made from recycled soda bottles, organic cotton farming, low-impact dyeing and finishing with
process water recycling, dyeing with supercritical CO2 and carpet fibers and backing being recycled
are all movements toward a sustainable business model. Commerce itself is even being redefined.
Interface Inc., Atlanta, a forward- thinking textile company, believes that owning carpeting is not
necessary to achieve a floor covering that is clean and is always serviced. It is the function of
what is wanted, not the thing itself. Commerce is being designed to pay for function and utility.
Automobiles, clothes and computers provide function and utility. We do not need to own the thing to
get these services. This simple redesign of commerce produces opportunities to increase durability,
eliminate non-recycled raw materials and increases efficiency in design as things are produced that
are built to last forever.Burlington Chemical Co., Burlington, N.C., an ISO 9001 specialty chemical
manufacturer that serves the textile industry, adopted the principals of sustainable development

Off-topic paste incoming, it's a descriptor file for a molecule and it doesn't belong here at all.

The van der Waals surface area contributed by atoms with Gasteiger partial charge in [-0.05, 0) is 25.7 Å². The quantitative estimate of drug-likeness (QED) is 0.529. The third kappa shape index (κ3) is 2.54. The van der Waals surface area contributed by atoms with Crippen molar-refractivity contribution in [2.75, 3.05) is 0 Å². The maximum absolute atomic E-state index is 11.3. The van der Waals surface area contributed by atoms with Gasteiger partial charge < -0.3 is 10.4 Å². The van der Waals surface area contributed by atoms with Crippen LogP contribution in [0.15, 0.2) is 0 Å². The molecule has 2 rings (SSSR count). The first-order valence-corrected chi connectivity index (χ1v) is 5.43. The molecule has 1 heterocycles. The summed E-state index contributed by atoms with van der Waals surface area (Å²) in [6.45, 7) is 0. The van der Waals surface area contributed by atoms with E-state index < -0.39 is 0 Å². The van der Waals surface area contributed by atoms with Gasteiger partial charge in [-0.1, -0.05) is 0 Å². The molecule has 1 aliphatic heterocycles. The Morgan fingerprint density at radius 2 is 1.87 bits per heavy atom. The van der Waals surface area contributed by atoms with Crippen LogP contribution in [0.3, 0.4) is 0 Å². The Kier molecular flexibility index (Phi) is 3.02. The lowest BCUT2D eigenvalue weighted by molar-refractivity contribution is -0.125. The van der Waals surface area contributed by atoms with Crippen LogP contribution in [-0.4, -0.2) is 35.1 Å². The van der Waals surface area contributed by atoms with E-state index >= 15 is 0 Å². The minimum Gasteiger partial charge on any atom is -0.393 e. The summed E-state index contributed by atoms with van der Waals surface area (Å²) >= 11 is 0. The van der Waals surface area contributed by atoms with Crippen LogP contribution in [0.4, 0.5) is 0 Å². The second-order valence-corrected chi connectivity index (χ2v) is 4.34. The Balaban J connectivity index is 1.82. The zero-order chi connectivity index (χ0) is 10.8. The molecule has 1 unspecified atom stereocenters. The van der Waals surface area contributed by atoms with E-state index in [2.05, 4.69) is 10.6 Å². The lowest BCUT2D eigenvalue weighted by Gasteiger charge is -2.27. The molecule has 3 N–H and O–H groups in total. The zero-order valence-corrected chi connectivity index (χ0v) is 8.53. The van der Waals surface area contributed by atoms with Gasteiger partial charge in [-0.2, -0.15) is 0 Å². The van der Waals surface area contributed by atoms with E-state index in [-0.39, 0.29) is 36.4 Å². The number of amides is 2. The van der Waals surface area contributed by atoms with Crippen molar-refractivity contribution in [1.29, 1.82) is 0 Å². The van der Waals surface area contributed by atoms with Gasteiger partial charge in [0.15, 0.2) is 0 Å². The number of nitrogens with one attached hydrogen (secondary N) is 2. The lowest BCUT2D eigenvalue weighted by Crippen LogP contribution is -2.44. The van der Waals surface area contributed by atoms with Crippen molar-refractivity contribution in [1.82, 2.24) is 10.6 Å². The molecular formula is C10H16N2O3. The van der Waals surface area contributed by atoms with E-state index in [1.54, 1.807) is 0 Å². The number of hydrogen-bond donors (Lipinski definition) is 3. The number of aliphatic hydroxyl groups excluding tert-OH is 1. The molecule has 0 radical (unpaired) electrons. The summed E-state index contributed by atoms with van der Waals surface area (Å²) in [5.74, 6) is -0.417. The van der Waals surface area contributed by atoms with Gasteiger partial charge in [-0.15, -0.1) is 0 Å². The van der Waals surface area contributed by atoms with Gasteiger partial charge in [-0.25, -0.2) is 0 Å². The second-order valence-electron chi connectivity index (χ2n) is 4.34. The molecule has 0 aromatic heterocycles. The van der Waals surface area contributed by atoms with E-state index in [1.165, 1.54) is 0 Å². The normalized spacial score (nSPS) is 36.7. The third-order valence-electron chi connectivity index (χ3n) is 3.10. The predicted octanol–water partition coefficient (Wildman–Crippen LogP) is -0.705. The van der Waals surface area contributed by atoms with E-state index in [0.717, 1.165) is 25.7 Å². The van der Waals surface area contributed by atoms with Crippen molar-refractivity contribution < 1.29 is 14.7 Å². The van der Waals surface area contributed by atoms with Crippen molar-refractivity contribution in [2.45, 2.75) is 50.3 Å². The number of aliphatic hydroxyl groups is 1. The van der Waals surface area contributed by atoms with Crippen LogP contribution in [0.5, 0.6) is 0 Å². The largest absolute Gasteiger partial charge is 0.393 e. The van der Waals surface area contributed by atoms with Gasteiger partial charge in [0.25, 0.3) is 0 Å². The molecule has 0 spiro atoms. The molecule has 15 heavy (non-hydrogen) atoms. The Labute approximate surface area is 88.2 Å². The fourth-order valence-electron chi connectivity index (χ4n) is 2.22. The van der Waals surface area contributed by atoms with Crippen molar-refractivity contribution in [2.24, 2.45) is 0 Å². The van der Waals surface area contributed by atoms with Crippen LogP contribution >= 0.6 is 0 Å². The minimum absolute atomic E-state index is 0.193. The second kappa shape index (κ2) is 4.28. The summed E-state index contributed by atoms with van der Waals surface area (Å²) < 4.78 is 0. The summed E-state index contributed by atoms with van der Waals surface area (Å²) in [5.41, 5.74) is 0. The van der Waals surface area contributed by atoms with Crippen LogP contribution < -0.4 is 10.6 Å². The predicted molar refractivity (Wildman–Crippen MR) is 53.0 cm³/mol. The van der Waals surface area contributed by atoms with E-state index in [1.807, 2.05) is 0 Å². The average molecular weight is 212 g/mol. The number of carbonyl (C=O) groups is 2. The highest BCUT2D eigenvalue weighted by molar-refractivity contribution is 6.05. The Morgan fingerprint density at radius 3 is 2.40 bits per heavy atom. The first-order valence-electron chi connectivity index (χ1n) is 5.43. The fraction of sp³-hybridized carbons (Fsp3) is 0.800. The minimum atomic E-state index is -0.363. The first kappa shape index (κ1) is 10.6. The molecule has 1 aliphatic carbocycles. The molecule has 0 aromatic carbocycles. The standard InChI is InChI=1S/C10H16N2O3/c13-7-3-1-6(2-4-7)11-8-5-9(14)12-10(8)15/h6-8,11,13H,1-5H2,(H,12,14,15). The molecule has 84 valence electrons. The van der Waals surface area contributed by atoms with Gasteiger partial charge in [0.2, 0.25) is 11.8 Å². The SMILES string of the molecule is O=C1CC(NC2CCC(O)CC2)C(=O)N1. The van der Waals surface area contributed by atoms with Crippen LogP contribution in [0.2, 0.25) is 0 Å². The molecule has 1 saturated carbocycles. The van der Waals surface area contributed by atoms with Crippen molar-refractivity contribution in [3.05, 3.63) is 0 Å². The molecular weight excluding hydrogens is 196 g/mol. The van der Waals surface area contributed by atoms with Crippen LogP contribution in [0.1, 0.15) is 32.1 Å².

two years ago. It was decided to focus on these goals as a way to build value in the company over
the long term and to increase the ultimate efficiency of the company.Burlington Chemical believes
that value can be defined as:Value = Cost + Benefits;Benefits = Efficient control of
complexity.Using these two equations, it is easy to see that when there are no benefits, costs or
price is the only factor that drives value. Controlling complexity as a benefit diminishes the cost
or price issues in the equation. The higher the benefit the less important the cost. Aiding In
The ControlIt was decided in 1987 that a class of surfactants call Alkyl Phenol Ethoxylates (APEs)
were indicated in foaming and aquatic toxicity problems. There were known alternatives based on
proven safer chemistry, but were a bit more expensive. Burlington Chemical decided as a policy not
to use these APE products to remove one variable from the aquatic toxicity issues facing its
customers. This has saved the company and its customers millions of dollars in environmental costs
by taking the simple natural solution of using less toxic materials when available.BurcoCare a
product stewardship testing program produces biodegrad-ability, aquatic toxicity and biomass
toxicity data on all Burco® products. This readily available information controls the complexity of